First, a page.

Phillies

Vince Velasquez is the last man standing from Matt Klentak's first big trade with Tom Eshelman dealt to O's

Vince Velasquez is the last man standing from Matt Klentak's first big trade with Tom Eshelman dealt to O's

It’s all on Vince Velasquez's shoulders now.

Vinny Velo is the last man standing from Matt Klentak’s first big trade as Phillies general manager. The power-armed right-hander took over that distinction Monday when the Phillies peddled pitcher Tom Eshelman to the Baltimore Orioles Monday in exchange for $1 million in international signing bonus money.

The Phillies acquired Velasquez and Eshelman, along with pitchers Mark Appel, Brett Oberholtzer and Harold Arauz, from the Houston Astros in exchange for reliever Ken Giles and minor-league infielder Jonathan Arauz in December 2015.

Giles was coming off a big season as Phillies closer and was considered a luxury for a rebuilding team. Klentak packaged him and Jonathan Arauz and sent them to the rising Astros for five pitchers.

Oberholtzer pitched in the rotation and out of the bullpen and was waived in August of his first season with the Phils.

Harold Arauz briefly reached Triple A with the Phillies and mostly struggled at Double A. He became a minor-league free agent after last season and is currently pitching to a 6.56 ERA in the Cardinals’ system.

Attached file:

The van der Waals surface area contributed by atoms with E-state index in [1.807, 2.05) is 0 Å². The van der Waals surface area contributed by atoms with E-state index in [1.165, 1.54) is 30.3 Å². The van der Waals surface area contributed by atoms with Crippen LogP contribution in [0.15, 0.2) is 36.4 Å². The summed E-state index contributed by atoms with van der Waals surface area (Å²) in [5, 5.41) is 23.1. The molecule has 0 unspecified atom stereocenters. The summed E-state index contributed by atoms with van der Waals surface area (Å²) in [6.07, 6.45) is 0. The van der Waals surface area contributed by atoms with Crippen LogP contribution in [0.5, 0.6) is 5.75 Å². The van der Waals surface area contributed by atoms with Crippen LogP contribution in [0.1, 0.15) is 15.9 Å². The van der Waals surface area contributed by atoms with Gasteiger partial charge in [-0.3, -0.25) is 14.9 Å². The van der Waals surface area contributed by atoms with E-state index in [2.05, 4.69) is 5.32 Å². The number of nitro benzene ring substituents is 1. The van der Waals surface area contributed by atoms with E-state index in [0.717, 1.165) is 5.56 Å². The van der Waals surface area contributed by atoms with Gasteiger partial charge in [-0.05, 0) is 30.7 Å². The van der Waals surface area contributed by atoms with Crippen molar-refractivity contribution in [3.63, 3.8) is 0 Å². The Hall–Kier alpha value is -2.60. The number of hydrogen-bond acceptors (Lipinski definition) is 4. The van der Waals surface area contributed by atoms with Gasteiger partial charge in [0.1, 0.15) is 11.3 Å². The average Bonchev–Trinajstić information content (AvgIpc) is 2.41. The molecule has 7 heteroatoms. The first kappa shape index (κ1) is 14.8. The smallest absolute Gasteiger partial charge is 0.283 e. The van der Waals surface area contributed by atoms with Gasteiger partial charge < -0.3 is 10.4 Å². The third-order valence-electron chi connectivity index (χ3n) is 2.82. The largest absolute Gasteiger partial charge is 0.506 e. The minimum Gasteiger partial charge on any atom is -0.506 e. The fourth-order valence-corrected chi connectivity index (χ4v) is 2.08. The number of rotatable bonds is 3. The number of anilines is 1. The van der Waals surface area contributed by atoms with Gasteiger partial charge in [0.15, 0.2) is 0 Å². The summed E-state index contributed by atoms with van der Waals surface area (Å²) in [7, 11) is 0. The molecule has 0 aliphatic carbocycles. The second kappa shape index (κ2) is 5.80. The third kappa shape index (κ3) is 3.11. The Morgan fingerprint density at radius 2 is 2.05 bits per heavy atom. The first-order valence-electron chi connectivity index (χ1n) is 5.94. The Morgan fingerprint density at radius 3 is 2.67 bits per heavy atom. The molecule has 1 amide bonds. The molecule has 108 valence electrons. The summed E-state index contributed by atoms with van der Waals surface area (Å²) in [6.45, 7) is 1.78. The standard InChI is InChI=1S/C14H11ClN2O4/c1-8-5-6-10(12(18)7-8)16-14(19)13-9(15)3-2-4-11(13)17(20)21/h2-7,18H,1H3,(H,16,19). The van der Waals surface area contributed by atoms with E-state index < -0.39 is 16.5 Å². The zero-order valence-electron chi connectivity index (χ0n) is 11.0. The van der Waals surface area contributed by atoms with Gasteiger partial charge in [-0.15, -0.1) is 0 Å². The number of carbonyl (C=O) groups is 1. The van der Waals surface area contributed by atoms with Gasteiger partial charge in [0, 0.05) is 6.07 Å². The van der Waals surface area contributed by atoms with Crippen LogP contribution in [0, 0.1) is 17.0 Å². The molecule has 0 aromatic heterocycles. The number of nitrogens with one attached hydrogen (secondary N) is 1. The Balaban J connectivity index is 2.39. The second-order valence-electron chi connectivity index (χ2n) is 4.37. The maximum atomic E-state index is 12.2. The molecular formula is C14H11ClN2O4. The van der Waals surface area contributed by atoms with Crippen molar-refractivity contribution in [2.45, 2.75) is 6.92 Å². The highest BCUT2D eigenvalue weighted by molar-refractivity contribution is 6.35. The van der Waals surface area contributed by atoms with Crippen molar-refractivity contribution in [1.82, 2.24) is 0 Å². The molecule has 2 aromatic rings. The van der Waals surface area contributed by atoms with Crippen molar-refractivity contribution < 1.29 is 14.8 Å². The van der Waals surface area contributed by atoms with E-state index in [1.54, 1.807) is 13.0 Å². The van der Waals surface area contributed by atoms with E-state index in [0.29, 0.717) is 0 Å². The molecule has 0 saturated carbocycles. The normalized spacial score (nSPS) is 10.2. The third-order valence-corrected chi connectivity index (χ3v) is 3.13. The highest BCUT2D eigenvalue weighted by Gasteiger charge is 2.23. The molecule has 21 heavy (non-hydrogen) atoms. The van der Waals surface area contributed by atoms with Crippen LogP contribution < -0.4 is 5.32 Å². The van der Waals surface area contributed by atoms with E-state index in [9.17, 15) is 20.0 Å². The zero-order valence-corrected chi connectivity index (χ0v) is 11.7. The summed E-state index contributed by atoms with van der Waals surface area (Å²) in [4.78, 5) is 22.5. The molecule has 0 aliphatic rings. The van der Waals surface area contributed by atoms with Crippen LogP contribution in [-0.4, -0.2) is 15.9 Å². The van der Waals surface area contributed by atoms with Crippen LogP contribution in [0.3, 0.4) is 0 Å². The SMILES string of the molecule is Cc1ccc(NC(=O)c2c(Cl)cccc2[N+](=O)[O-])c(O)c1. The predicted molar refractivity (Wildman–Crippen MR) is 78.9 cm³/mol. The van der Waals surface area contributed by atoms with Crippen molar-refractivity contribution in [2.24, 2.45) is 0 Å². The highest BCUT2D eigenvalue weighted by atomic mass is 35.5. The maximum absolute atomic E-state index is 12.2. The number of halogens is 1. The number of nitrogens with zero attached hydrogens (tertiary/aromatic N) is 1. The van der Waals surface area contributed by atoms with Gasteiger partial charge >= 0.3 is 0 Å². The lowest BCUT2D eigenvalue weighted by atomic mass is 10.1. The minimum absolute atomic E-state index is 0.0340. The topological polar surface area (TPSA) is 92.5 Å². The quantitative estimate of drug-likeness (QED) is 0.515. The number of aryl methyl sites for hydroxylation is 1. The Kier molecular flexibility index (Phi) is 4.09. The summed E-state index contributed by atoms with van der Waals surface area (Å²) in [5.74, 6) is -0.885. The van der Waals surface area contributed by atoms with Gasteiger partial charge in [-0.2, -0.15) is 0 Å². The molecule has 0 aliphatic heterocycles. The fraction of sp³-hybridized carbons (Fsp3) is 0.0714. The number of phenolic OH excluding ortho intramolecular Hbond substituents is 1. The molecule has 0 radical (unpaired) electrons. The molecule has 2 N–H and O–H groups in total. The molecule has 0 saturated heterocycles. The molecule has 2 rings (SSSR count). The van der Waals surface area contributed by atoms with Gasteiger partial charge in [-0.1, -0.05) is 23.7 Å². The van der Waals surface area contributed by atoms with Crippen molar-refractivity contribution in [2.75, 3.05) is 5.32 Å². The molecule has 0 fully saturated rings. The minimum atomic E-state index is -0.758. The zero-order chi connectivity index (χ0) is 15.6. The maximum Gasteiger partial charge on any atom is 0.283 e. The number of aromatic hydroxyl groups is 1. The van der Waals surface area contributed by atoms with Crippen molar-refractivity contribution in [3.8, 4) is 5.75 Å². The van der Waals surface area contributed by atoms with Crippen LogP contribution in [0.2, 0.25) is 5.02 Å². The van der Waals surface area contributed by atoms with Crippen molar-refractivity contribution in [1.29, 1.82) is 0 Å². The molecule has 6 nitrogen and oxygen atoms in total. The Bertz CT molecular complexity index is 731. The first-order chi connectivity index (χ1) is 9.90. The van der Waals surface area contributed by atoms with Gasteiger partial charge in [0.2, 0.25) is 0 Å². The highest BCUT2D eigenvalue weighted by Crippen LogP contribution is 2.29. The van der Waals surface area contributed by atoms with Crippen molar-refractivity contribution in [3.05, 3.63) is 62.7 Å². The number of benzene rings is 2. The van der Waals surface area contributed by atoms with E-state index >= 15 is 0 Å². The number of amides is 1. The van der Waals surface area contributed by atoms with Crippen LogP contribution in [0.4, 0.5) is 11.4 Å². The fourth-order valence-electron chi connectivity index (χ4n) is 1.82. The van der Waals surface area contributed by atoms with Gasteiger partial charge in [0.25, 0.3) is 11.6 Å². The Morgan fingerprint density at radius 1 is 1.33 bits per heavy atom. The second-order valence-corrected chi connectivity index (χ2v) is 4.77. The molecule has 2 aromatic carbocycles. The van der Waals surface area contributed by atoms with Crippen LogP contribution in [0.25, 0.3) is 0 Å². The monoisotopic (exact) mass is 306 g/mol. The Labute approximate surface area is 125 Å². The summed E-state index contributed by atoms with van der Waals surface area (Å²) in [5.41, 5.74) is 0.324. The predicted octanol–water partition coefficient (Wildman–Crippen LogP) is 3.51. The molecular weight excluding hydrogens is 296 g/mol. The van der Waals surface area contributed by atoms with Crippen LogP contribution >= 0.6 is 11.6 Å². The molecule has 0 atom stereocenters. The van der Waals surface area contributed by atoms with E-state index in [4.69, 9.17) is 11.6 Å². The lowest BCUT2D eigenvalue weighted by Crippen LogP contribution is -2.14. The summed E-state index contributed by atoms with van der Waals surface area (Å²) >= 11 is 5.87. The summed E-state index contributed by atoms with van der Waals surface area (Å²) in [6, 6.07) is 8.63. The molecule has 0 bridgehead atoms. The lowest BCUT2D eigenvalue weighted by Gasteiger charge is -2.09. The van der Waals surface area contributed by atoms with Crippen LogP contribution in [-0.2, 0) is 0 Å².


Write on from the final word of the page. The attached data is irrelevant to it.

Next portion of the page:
Appel was the lottery ticket in the deal, a two-time first-round draft pick who went No. 1 overall in 2013. The Phils hoped a move from Houston to Philadelphia would unlock his huge potential. It didn’t. He struggled with injury and ineffectiveness and left the game during the 2017 season.

Not blessed with overpowering stuff, Eshelman was a legendary strike thrower at Cal State Fullerton and he initially shined in the Phillies’ system. He won the Paul Owens Award as the organization’s top minor-league pitcher in 2017 when he went 13-3 with a 2.40 ERA in 23 starts at Double A and Triple A.

Eshelman was invited to big-league camp in the spring of 2018, but he struggled during the regular season. He opened this season at Double A and made his last four starts at Triple A, allowing just eight runs in 26 innings.

The Phillies still might end up turning Eshelman into something in the future with that extra international money.

As for the Houston side of that initial trade, Giles was part of an Astros team that won the World Series in 2017. He had 34 saves for that club. He is now with Toronto and pitching quite well. It’s not out of the question that the Phillies look to reacquire him in the coming weeks as they seek bullpen help.

Jonathan Arauz, still just 20, remains in the low minors with the Astros.

From a Phillies perspective, Velasquez was always the centerpiece of that initial trade with Houston. He is in his fourth season in the majors with the Phils. He was inconsistent in three seasons as a starter and is now filling an important role in the bullpen.

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Joe Girardi and John Kruk relive their painful introduction

Joe Girardi and John Kruk relive their painful introduction

One of the first things Joe Girardi brought up during his introductory press conference as Phillies manager back in October was a bittersweet memory about John Kruk. 

Kruk, a three-time All-Star with the Phils, bowled Girardi over during a collision at home plate in the summer of 1991. Girardi held on for the out but his nose was broken.